THERE’S no denying that Ridley Scott has a pretty decent track record when it comes to sci-fi stuff – Blade Runner and Alien can hardly be considered duds, after all.
So the fanboy geeks and geekesses will be at risk of soiling their Star Trek underwear with excitement at the prospect of a fresh big-budget outing in the genre.
And with big hitters like Michael Fassbender and Guy Pearce in front of the camera, surely Prometheus will shrug off the cinema curse of Idris Elba, who has not had the best of luck trying to translate his TV success to the big screen.
So what do you get for your money? Two hours and a bit of special effects in what’s billed as a ‘very loose’ prequel to Scott’s Alien series.
An archaeologist discovers a 35,000 year-old cave painting which can be interpreted as an invitation to reach for the stars, and a space mission is launched. After two years in cryogenic suspension, the crew awake above their target planet only to come face-to-face with a threat to the very future of mankind. Don’t you hate it when that happens?
The big talking point in a solid if not stunning summer blockbuster is the obligatory 3D trappings.
> Here comes another of those ‘fairy tales given an adult facelift for the Twilight generation’ tales – Snow White And The Huntsman stars Kristen Stewart, Charlize Theron and Chris Hemsworth along with some Brit support in the shape of Ian McShane, Ray Winstone, Nick Frost, Lily Cole, Bob Hoskins, Eddie Marsan...the list goes on.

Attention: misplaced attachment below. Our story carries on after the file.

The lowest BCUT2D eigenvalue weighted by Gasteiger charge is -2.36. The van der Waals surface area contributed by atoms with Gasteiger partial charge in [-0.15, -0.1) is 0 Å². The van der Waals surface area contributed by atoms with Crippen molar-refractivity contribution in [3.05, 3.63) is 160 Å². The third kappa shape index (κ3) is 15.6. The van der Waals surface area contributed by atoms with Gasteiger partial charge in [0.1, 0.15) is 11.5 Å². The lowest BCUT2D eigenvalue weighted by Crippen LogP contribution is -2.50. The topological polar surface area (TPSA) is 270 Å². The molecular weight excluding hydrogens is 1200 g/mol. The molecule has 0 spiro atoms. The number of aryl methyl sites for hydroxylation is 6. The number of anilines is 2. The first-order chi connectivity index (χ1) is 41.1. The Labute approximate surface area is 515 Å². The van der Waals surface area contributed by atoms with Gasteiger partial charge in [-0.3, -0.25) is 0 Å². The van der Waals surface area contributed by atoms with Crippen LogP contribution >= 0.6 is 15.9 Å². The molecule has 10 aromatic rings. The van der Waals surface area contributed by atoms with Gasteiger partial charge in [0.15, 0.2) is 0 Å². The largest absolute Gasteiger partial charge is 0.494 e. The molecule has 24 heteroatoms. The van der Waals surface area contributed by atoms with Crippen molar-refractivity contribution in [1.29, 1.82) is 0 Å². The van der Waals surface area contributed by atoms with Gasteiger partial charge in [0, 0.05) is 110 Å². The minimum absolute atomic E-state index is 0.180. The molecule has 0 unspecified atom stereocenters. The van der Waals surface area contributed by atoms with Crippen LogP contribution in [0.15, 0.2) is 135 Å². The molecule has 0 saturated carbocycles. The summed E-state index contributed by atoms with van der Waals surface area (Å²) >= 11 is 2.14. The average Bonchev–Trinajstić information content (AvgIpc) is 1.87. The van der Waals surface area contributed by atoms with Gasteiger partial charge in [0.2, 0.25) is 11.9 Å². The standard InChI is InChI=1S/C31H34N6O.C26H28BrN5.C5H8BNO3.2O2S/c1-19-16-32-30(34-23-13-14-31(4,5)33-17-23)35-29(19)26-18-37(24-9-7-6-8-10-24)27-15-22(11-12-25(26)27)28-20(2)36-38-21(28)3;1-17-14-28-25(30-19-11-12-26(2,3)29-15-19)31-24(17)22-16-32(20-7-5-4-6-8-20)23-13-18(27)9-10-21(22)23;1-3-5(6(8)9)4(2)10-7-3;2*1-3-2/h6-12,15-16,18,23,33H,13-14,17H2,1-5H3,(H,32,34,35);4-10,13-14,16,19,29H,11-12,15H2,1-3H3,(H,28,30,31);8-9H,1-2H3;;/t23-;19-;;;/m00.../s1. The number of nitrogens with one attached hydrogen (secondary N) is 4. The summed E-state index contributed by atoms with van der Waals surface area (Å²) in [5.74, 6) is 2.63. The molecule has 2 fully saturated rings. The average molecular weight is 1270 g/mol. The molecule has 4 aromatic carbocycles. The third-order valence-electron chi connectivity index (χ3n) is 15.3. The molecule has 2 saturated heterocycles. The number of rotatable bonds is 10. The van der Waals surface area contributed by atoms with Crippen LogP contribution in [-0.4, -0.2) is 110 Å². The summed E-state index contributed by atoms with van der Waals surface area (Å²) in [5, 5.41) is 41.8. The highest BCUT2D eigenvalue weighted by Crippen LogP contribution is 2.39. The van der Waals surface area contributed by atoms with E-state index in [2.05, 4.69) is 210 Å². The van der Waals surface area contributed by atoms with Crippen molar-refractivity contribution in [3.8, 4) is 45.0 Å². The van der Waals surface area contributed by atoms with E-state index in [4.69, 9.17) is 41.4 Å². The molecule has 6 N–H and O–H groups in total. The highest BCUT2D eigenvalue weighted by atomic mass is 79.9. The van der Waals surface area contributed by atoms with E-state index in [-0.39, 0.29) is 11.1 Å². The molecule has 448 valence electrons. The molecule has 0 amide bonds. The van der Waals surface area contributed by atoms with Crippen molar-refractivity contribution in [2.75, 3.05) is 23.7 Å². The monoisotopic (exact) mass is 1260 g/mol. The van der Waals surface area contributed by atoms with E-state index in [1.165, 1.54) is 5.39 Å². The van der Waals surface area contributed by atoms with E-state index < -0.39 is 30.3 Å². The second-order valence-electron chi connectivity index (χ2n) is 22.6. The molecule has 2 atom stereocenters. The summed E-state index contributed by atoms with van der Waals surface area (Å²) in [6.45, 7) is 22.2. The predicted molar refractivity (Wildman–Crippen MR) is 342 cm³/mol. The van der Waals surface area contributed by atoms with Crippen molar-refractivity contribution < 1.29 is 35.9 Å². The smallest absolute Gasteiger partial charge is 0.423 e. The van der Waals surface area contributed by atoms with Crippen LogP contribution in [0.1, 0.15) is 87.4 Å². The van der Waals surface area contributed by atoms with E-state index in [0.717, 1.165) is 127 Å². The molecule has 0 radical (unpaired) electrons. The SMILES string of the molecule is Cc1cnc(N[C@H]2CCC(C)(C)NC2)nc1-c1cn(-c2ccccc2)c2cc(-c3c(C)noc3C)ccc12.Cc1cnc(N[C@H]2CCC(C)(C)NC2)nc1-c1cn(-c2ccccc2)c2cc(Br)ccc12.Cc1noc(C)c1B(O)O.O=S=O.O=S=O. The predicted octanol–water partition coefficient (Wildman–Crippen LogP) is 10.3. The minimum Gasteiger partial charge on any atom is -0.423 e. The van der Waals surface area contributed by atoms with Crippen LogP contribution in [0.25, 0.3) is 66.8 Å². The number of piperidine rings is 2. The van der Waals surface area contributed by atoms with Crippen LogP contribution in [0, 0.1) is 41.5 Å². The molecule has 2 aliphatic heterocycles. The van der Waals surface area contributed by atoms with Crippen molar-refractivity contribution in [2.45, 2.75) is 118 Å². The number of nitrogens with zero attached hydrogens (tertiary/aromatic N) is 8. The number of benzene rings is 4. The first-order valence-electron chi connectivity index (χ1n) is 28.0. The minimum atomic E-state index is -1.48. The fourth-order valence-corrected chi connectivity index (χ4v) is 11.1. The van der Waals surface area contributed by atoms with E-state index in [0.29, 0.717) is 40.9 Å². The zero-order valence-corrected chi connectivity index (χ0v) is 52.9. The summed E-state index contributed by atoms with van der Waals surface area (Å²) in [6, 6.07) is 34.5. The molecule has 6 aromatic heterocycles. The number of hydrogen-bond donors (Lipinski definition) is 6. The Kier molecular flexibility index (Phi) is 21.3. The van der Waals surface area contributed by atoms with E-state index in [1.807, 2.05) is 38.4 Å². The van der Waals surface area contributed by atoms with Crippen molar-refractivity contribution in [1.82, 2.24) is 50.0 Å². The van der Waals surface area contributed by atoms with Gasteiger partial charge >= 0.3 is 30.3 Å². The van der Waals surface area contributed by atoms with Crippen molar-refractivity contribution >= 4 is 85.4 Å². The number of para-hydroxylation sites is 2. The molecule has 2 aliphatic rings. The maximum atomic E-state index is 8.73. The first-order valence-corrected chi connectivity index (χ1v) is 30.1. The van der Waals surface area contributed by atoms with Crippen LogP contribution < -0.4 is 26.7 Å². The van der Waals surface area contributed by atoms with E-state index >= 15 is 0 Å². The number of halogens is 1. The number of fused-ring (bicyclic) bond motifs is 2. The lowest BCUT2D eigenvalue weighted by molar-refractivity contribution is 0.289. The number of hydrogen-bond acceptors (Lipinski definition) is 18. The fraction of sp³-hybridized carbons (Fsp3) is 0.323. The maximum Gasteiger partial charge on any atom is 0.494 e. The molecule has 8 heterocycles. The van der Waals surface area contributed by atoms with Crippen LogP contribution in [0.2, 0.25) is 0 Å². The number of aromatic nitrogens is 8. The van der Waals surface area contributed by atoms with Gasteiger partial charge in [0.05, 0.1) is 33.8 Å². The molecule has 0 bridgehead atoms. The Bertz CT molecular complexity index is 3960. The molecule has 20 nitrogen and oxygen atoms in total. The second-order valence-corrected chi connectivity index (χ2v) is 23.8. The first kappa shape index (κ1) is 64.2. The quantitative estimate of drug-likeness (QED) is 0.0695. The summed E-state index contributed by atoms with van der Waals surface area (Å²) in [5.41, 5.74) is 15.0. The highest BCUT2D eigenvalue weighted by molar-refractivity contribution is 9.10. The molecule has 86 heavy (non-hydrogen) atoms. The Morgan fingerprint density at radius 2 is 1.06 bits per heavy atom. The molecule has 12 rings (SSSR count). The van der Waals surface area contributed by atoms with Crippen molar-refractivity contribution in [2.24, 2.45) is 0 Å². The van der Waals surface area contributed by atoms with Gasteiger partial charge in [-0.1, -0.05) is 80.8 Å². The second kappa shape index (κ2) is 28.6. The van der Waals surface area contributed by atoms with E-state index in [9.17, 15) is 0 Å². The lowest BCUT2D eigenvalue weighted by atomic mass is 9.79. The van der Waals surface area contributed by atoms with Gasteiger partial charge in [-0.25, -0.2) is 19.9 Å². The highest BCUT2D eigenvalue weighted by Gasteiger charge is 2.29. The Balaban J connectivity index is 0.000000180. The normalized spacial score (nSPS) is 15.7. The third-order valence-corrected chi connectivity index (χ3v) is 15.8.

Forget the Disney version with the seven dwarfs and the songs, this take goes for an action adventure feel with Charlize as the wicked queen, Kristen as the cute rival and Chris as the hunter given the job of taking her into the forest and bumping her off. Instead he trains her in the art of warfare so that she can get her own back.
It’s a dark version which is probably much closer in spirit to the Brothers Grimm original, but you can’t help wondering why they spent so much time and effort telling a familiar tale in a different, but not necessarily more interesting, way.
> It wouldn’t be the summer without another TV favourite of generations gone by being dusted down and cranked out in movie form. This week it’s Top Cat - The Movie.The original cartoon shamelessly pirated the Bilko set-up in animated form but let’s not dwell on what happened when Steve Martin decided to update Bilko on the big screen.
This offering isn’t even distinguished by the roll call of voice talent which is normally attached to projects of this sort. It’s exactly as flat as you would expect, despite the 3D trimmings.
> Worth seeking out is The Angels’ Share, the latest from national treasure Ken Loach. It’s a sweet and sour comedy about a young Glasgow yob who turns out to have a rare talent for malt whisky, which leads him into sundry scrapes.